I had taken a rather scenic route to get back to Bogota, via the towns of Quateque and Guasca. Though there was not much time left for birding, I still managed to see the regulars such as Inca Jay, Band-tailed pigeon, Tropical Parula, Magpie Tanager, Slate-throated Whitestart, Chestnut-capped Brushfinch, Yellow-backed Oriole, Andean Siskin, and White-tailed Kite. Closer to Guasca I stopped at the De Tomine Dam to see if there was anything interesting lurking in the aquatic vegetation. Standing well above the vegetation were two birds I was not expecting to see at this altitude, namely Whistling Herons. Sure, common in the Llanos and lower eastern slopes of the Andes, but what on earth were they doing here so close to Bogotá? Still much to learn about Neotropical bird life! Though there was not much else about, I did see Speckled teal, Spot-flanked Gallinule, American Coot, Pied-billed Grebe, and a Peregrine swooping past.

A street in Guateque.
Countryside along the way from Quateque to Guasca.

View over the western corner of the De Tomine Dam near Guasca.
Colombian cyclists on the road near Guasca.

That afternoon, rather late, I made the final descent from the mountain with stunning views over Bogotá bathed in golden rays from the setting sun. While admiring the scene from beside the road, I was offered a free drink by a restaurant waiter (!); a refreshing drink before hitting the rush hour traffic! My plan was to stay a short while in Bogota to get some bike repairs done, but instead I had my first taste of would it would be like to actually live there…    

Making it back to Bogota in good shape.

Late afternoon view over Bogota, enjoyed by Colombians.

Notes for birders:

Two sites near Santa Maria are worth mentioning, the first being the forest at Santa Maria itself, and the second the valley to the north. Perhaps it is no surprise, but the forest at Santa Maria seemed to be a good spot for Cerulean Warbler. I found this species just a little above the town (at 4.864299, -73.258622) and further along the road, together with a host of other North America summer migrants.

To the north of Santa Maria the road passes through a forested valley where I had the sighting of the Andean Cock-of-the-Rock (at 4.878442, -73.270745). I could be mistaken, but it seemed to me the forest here is worth exploring. If I had more time I would have camped here for a night to get a better impression of the bird life. Santa Maria is close by so it would be an ideal base to bird from.

Monday, May 4, 2015

Mani beats all expectations

I spent a few days in Mani, camping at a hotel near the banks of the Cusiana River. My stay coincided with a carnival of sorts, and hence the town was crowded with locals and visitors flocking to witness the festivities. While I enjoyed wandering the streets to see the celebrations for myself, I spend most of my time birding the riparian forest. The eastern bank of the river, both north and south of the Mani bridge, became my stomping ground during my stay.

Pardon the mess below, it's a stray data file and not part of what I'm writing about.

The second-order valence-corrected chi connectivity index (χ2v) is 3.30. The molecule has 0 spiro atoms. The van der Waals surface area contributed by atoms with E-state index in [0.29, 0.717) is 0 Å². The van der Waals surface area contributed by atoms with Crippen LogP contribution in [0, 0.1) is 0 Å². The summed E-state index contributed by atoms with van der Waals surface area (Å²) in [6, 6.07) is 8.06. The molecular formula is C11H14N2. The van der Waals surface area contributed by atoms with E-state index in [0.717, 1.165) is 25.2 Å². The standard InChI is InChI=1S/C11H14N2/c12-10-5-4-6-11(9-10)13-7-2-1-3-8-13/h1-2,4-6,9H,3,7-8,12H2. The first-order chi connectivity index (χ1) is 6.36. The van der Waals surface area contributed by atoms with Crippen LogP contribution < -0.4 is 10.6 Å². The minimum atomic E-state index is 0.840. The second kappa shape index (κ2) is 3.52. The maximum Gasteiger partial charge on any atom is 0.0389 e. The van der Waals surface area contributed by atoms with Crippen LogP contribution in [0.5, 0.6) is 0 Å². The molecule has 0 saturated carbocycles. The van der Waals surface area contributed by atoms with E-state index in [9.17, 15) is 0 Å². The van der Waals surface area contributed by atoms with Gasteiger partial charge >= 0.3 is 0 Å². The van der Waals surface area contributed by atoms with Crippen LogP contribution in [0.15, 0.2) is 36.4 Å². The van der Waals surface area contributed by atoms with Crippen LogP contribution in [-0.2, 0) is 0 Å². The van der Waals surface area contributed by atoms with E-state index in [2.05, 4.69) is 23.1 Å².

Colombians enjoying the river at Mani during the festivities.

Festivities on the river at Mani.

A dear-shaped bench in Mani. Other animals were also represented.

Locals watching fireworks from the bridge at Mani.

Again, with too many species to mention here, I should perhaps stick to the most noteworthy sightings – we all would like to get some sleep at some point! Most notable was the diversity of woodpeckers, with Little, Spot-breasted, Red-crowned, Yellow-tufted and the larger Lineated and Crimson-crested Woodpecker making appearances from time to time. While Yellow-rumped Casique flocks were common, I am sure I stumbled upon a pair of shy Solitary Casiques, only to see them disappear over the canopies and onto my ‘not ticked off’ list. An exciting sighting that did not get away and gave rather good views, was a single Venezuelan Troupial. I was rather surprised to find the species so far into Colombia judging from the distribution map in my field guide, but then a little reading elsewhere revealed that they do frequent the area. Pairs of White-bearded Flycatcher were also seen in the riverine woodland south of the Mani bridge, but I was still missing Pale-headed Jacamar (I figured it was maybe just too far south for them). Grey-breasted Martins swooped back and forth over and under the bridge, from which I occasionally had the pleasure of seeing Black Skimmers gliding by on their somewhat stiff wings. 

A Spot-breasted Woodpecker, one of six woodpecker species noted.

An elegant Black Skimmer; there were at least two pairs along the river at Mani.

Further upstream and away from the crowds gathered at the bridge, I enjoyed the tranquil scene of slow flowing waters and wide sandbanks. Collared Plover, Pied Plover, and small flocks of Least Sandpiper patrolled the waters edge here, while Yellow-billed and Large-billed Terns cruised by. Where the river’s waters met with the riparian trees, pairs of Lesser Kiskadee and Drab Water-tyrant were adept at hawking insects.
The river north of Mani

A Whistling Heron, enjoying the tranquility as much as I was.

A Collared Plover foraging on the sandbanks at the river confluence.